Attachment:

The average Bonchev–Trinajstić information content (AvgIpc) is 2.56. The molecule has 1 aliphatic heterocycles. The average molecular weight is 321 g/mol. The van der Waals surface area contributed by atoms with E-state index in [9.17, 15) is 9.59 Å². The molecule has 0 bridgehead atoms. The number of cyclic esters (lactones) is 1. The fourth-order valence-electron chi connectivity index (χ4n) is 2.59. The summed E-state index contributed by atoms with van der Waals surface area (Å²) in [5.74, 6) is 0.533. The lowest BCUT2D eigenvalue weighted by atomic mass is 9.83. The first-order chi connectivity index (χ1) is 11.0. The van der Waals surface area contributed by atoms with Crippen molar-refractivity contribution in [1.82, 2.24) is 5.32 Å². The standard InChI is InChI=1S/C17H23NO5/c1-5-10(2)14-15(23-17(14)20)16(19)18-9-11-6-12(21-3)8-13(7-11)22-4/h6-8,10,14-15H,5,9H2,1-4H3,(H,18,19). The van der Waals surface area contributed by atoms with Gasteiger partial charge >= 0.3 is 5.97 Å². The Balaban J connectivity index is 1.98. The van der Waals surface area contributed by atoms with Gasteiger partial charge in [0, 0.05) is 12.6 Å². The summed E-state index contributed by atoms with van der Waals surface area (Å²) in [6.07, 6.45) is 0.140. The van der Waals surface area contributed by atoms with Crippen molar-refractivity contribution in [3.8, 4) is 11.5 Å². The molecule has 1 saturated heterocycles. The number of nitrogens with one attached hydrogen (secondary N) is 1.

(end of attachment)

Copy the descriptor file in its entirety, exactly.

The average Bonchev–Trinajstić information content (AvgIpc) is 2.56. The molecule has 1 aliphatic heterocycles. The average molecular weight is 321 g/mol. The van der Waals surface area contributed by atoms with E-state index in [9.17, 15) is 9.59 Å². The molecule has 0 bridgehead atoms. The number of cyclic esters (lactones) is 1. The fourth-order valence-electron chi connectivity index (χ4n) is 2.59. The summed E-state index contributed by atoms with van der Waals surface area (Å²) in [5.74, 6) is 0.533. The lowest BCUT2D eigenvalue weighted by atomic mass is 9.83. The first-order chi connectivity index (χ1) is 11.0. The van der Waals surface area contributed by atoms with Crippen molar-refractivity contribution in [1.82, 2.24) is 5.32 Å². The standard InChI is InChI=1S/C17H23NO5/c1-5-10(2)14-15(23-17(14)20)16(19)18-9-11-6-12(21-3)8-13(7-11)22-4/h6-8,10,14-15H,5,9H2,1-4H3,(H,18,19). The van der Waals surface area contributed by atoms with Gasteiger partial charge >= 0.3 is 5.97 Å². The Balaban J connectivity index is 1.98. The van der Waals surface area contributed by atoms with Gasteiger partial charge in [0, 0.05) is 12.6 Å². The summed E-state index contributed by atoms with van der Waals surface area (Å²) in [6.07, 6.45) is 0.140. The van der Waals surface area contributed by atoms with Crippen molar-refractivity contribution in [3.8, 4) is 11.5 Å². The molecule has 1 saturated heterocycles. The number of nitrogens with one attached hydrogen (secondary N) is 1.